So where am I at now. Needing to really talk with people, needing to get better at hearing and listening. I am continually frustrated by disconnect and by assumption and defensiveness. I’m saddened that I am mansplained when I try to voice my frustrations about where and why I think disconnects are happening. I am also trying to be very clear about my subjectivity and epistemology, very clear about outlining my place, upbringing, political and artistic origins, (formal and informal) education, and intentions. I think about Harryette Mullen discussing problematizing black female subjectivity. I am surely interested in doing the same with Pin@y subjectivities. As an author, as an educator, as a community member, this is everything to me.

So then: Epistemology is very important to me. As I have been discussing with my students in Fil Am Lit at SFSU’s AAS Dept., we must examine the institutions and structures of power, which represent systems of knowledge in operation, in the works we are handling this semester. We must examine, make sense of the complex relationships our characters, narrators, speakers, and artists have with institutions and structures of power, which represent systems of knowledge.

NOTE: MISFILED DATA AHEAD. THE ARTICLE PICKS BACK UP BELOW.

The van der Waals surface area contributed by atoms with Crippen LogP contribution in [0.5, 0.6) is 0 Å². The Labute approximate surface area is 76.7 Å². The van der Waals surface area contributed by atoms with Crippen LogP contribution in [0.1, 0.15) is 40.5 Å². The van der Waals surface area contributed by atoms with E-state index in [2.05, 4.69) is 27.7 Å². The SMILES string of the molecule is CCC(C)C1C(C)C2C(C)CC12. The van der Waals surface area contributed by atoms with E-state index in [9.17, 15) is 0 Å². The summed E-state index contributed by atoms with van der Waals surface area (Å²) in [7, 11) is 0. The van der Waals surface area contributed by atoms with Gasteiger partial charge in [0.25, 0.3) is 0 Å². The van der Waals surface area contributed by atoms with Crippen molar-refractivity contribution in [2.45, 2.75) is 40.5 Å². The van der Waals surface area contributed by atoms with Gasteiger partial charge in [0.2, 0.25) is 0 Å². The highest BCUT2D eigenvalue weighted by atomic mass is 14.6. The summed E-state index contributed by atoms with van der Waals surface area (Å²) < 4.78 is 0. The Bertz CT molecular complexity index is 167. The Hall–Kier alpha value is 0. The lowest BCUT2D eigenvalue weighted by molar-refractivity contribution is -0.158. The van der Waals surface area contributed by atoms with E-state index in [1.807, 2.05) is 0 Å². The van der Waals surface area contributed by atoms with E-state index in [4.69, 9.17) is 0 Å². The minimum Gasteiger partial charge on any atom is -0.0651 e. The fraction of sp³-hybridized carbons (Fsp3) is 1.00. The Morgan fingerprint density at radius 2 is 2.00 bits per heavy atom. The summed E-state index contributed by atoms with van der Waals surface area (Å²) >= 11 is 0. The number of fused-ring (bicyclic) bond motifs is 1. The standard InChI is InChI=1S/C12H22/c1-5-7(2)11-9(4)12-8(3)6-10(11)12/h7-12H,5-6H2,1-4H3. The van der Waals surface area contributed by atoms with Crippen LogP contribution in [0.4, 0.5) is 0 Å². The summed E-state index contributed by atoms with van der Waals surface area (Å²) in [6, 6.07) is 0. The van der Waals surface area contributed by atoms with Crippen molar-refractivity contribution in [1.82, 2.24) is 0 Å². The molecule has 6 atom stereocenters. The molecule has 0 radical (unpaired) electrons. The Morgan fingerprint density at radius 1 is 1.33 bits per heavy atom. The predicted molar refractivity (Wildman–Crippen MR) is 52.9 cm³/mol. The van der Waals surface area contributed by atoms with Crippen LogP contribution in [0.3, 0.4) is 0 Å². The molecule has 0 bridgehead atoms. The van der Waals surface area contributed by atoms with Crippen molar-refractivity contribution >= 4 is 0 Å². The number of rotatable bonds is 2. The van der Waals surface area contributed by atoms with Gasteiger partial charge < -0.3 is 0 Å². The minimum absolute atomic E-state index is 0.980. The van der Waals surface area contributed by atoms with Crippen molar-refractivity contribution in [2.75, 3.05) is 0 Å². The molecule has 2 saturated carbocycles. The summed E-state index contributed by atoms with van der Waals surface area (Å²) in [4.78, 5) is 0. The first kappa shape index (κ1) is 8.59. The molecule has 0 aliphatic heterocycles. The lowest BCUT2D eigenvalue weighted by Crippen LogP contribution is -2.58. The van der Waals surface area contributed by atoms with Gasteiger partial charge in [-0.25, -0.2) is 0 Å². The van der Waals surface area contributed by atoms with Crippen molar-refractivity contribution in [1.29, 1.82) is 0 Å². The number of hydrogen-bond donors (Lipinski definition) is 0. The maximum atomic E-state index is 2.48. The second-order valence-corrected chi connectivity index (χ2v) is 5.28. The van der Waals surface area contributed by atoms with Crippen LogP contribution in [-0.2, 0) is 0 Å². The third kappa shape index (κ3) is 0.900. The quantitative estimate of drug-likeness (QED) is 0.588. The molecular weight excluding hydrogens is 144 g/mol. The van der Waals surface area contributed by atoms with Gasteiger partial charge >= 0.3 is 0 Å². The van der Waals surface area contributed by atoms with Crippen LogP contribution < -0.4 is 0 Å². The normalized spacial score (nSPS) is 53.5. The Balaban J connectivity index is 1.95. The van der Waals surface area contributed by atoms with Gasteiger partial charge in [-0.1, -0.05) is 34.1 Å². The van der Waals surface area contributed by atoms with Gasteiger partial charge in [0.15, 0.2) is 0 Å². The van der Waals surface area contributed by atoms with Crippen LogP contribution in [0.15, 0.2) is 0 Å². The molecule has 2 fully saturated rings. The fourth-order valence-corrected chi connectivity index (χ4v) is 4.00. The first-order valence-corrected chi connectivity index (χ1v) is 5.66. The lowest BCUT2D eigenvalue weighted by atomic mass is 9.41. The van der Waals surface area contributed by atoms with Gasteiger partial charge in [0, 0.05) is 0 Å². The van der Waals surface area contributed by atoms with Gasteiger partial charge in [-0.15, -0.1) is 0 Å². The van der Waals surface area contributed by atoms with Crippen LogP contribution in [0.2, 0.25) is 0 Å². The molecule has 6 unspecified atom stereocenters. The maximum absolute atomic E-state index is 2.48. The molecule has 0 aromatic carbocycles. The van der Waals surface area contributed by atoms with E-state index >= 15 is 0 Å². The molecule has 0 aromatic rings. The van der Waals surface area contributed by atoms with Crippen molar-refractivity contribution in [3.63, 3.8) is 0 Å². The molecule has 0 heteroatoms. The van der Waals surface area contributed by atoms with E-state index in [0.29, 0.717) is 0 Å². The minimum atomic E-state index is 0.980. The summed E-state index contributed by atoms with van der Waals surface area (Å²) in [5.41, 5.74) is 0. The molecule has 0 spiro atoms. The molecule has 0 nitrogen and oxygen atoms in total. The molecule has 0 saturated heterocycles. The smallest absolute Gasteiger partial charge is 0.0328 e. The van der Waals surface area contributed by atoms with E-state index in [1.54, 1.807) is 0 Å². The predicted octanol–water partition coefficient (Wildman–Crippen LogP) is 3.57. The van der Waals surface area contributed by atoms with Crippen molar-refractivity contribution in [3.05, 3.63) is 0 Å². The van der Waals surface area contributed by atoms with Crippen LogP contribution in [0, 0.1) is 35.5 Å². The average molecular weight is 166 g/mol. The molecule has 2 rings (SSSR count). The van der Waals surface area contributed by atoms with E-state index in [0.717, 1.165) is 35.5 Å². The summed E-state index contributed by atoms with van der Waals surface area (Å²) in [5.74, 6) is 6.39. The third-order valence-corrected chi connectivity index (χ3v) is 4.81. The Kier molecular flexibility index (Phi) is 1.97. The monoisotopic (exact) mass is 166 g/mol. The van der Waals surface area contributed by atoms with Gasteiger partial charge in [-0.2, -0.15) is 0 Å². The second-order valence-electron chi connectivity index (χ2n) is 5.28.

These self-examinations bring to the surface all kinds of uncomfortable contradiction, and really, contradictions are a part of our daily lives. As I was discussing with one of my grad students yesterday evening, this is not something that should paralyze us with guilt, resentment, defensiveness, rage, blaming. If anything, knowledge of our embodying and living contradiction should really enable us to be more thoughtful, more mindful of the decisions and negotiations we make on a daily basis. Yes, this is rigorous, but I think it’s important to become accustomed to the rigor.

Spoken Word, Poetry, and Poetics: Work, Writing, Rewriting